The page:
Brother Number One

Returning to Cambodia

We are finally going back to Cambodia to film the sentencing of Comrade Duch. Out of the five being tried, Duch is the only one who, at least for a while, acknowledged his guilt. He converted from Buddhism to Christianity after the fall of the regime and in fact was working for an American Christian aid organization on the border with Thailand. His new religion allows him to ask for forgiveness, so many Cambodians are understandably sceptical about his new faith, given that at least 14,000 were brutally tortured and murdered at Tuol Sleng under his rule. He has nonetheless provided some crucial information that presumably will be used during the next trial – that of three "Brothers" (and one wife) who were part of Pol Pot's powerful inner circle and who allegedly devised the policies that led to the deaths of up to 2 million Cambodians. They are assuming no responsibility.

Returning to Cambodia

In the meantime, Tim and I have been editing so that on our return to Cambodia, we can be more focused on the content we require. Our drives are already groaning with over 7 terrabytes filled.

Currently we are discussing the tension between pursuing Rob's emotional journey and the story of the Cambodians. There are a plethora of issues that arise – should one Westerner get such attention when so many millions of Cambodians suffered? Why should he not? He and his family suffered hugely and Rob thinks of the loss of his brother most days. But the Cambodian story is such a painful one, almost unimaginable. Does Rob's story help engage a Western audience and make them more likely to understand one of the worst genocides of the 20th century? It is commonplace to hear visitors to Cambodia end up saying "every Cambodian has a story" – which is very true, and one strategy we will try to follow is to explore the stories of the characters that Rob naturally meets.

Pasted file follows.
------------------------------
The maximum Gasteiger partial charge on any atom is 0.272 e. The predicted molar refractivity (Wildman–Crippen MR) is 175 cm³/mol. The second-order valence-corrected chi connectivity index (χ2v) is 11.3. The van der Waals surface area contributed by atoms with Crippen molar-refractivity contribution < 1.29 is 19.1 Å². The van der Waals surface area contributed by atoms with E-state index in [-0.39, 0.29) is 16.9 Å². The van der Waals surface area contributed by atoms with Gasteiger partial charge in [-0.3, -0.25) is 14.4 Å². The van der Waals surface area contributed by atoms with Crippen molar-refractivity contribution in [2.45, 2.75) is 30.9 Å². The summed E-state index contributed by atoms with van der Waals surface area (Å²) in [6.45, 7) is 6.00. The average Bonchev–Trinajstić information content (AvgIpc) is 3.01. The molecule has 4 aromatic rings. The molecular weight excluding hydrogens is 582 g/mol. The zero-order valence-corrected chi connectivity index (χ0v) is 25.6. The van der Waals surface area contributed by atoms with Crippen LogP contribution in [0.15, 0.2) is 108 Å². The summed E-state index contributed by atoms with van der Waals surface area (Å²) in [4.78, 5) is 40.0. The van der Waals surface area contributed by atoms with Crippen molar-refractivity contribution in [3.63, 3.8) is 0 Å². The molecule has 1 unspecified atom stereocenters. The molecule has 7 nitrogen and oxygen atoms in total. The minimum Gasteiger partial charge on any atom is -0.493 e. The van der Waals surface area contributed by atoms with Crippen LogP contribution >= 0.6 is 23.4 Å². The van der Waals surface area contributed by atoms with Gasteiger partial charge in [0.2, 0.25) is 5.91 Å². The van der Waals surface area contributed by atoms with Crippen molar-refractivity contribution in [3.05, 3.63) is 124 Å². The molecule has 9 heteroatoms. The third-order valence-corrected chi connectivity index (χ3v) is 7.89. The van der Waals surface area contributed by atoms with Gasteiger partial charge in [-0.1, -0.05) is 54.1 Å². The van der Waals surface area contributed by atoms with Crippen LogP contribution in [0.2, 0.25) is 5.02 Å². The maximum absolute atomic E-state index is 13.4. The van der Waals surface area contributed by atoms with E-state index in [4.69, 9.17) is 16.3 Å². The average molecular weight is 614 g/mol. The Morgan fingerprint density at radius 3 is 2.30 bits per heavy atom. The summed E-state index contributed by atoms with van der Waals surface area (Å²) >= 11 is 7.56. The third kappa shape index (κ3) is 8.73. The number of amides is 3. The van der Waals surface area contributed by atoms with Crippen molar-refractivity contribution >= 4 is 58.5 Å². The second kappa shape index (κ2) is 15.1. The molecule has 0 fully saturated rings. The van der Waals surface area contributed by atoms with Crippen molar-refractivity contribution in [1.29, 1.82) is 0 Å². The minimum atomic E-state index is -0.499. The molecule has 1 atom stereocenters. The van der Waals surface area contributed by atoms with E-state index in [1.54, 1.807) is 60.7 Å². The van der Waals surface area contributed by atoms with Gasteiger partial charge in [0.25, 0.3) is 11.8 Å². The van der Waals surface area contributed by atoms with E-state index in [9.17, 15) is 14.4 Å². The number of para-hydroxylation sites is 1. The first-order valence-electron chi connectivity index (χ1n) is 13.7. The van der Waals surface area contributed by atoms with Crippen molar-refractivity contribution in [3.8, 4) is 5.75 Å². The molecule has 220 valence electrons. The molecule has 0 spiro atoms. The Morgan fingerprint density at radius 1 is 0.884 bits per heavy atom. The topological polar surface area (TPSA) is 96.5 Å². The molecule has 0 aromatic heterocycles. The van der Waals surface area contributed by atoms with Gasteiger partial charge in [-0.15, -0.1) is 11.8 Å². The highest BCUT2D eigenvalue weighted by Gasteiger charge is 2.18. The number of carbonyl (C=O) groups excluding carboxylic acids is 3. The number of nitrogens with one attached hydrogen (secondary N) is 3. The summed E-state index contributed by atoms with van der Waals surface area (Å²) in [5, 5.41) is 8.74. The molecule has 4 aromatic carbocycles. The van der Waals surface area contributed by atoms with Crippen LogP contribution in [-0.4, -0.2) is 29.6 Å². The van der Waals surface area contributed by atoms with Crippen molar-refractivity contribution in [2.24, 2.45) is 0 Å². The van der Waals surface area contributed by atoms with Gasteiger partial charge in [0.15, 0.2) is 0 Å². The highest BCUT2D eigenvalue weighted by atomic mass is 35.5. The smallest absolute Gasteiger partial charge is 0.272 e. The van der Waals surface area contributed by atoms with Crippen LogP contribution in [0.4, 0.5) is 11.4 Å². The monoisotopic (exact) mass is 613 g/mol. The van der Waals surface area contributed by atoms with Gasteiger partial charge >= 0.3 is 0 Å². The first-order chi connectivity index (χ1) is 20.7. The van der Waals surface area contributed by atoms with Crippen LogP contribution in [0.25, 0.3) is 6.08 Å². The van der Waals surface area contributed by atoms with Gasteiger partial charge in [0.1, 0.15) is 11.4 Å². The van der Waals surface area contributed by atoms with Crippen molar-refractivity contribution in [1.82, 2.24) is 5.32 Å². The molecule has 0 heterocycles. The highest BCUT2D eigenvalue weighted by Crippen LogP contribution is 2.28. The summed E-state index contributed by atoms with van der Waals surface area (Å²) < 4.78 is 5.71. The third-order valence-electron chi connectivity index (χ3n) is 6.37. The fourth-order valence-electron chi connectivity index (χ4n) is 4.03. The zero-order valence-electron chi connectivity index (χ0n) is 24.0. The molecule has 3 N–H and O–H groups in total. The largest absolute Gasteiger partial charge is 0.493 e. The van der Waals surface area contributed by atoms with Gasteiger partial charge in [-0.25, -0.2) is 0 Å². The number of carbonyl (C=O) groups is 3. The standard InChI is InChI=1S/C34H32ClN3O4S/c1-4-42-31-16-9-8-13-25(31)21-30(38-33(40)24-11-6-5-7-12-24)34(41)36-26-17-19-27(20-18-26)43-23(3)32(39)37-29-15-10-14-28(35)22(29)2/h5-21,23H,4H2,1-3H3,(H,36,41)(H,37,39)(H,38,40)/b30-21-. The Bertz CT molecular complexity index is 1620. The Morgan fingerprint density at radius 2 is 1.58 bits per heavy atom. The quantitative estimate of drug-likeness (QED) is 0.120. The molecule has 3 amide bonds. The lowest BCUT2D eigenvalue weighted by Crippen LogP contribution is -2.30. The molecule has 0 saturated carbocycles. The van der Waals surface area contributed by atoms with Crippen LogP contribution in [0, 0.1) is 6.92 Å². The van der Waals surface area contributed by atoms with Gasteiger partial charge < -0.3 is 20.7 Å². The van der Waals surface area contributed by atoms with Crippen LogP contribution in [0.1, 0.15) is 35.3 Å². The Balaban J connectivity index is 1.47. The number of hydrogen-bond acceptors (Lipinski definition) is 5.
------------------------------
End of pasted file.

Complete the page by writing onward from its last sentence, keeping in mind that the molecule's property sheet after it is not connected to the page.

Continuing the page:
The other tension is trying to get a balance between the personal story and the historical context. The roots of the genocide in Cambodia are complicated, involving of course the conflagration that was the Vietnam war – how much do audiences want to know? History seems important – otherwise, it is easy to see the Cambodian problem as something "over there", nothing to do with the West, but of course looking at the illegal bombing of Cambodia, the support of the brutal Lon Nol one can start to understand how a regime like the Khmer Rouge can arise. But can we tell the history accurately without becoming dry and too detailed? Always a challenge.


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